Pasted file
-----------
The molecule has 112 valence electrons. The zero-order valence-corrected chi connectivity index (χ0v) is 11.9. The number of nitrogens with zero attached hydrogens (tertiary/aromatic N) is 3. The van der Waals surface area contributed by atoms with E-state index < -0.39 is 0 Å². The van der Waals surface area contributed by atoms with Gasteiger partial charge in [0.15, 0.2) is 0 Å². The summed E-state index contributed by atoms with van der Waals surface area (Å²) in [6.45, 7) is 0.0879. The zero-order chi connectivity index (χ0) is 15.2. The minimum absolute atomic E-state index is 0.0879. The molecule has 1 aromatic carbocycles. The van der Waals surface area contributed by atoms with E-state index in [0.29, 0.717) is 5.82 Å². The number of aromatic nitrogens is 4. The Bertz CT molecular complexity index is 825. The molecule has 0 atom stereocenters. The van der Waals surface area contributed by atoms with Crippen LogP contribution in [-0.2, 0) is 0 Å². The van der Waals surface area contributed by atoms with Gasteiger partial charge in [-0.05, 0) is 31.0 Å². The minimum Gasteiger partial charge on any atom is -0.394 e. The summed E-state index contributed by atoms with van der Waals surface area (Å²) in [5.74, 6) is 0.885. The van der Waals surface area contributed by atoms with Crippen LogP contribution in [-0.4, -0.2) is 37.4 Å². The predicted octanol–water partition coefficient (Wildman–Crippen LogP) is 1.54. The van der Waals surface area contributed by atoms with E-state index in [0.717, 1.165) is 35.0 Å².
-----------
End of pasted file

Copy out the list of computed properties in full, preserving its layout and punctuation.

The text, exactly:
The molecule has 112 valence electrons. The zero-order valence-corrected chi connectivity index (χ0v) is 11.9. The number of nitrogens with zero attached hydrogens (tertiary/aromatic N) is 3. The van der Waals surface area contributed by atoms with E-state index < -0.39 is 0 Å². The van der Waals surface area contributed by atoms with Gasteiger partial charge in [0.15, 0.2) is 0 Å². The summed E-state index contributed by atoms with van der Waals surface area (Å²) in [6.45, 7) is 0.0879. The zero-order chi connectivity index (χ0) is 15.2. The minimum absolute atomic E-state index is 0.0879. The molecule has 1 aromatic carbocycles. The van der Waals surface area contributed by atoms with E-state index in [0.29, 0.717) is 5.82 Å². The number of aromatic nitrogens is 4. The Bertz CT molecular complexity index is 825. The molecule has 0 atom stereocenters. The van der Waals surface area contributed by atoms with Crippen LogP contribution in [-0.2, 0) is 0 Å². The van der Waals surface area contributed by atoms with Gasteiger partial charge in [-0.05, 0) is 31.0 Å². The minimum Gasteiger partial charge on any atom is -0.394 e. The summed E-state index contributed by atoms with van der Waals surface area (Å²) in [5.74, 6) is 0.885. The van der Waals surface area contributed by atoms with Crippen LogP contribution in [-0.4, -0.2) is 37.4 Å². The predicted octanol–water partition coefficient (Wildman–Crippen LogP) is 1.54. The van der Waals surface area contributed by atoms with E-state index in [0.717, 1.165) is 35.0 Å².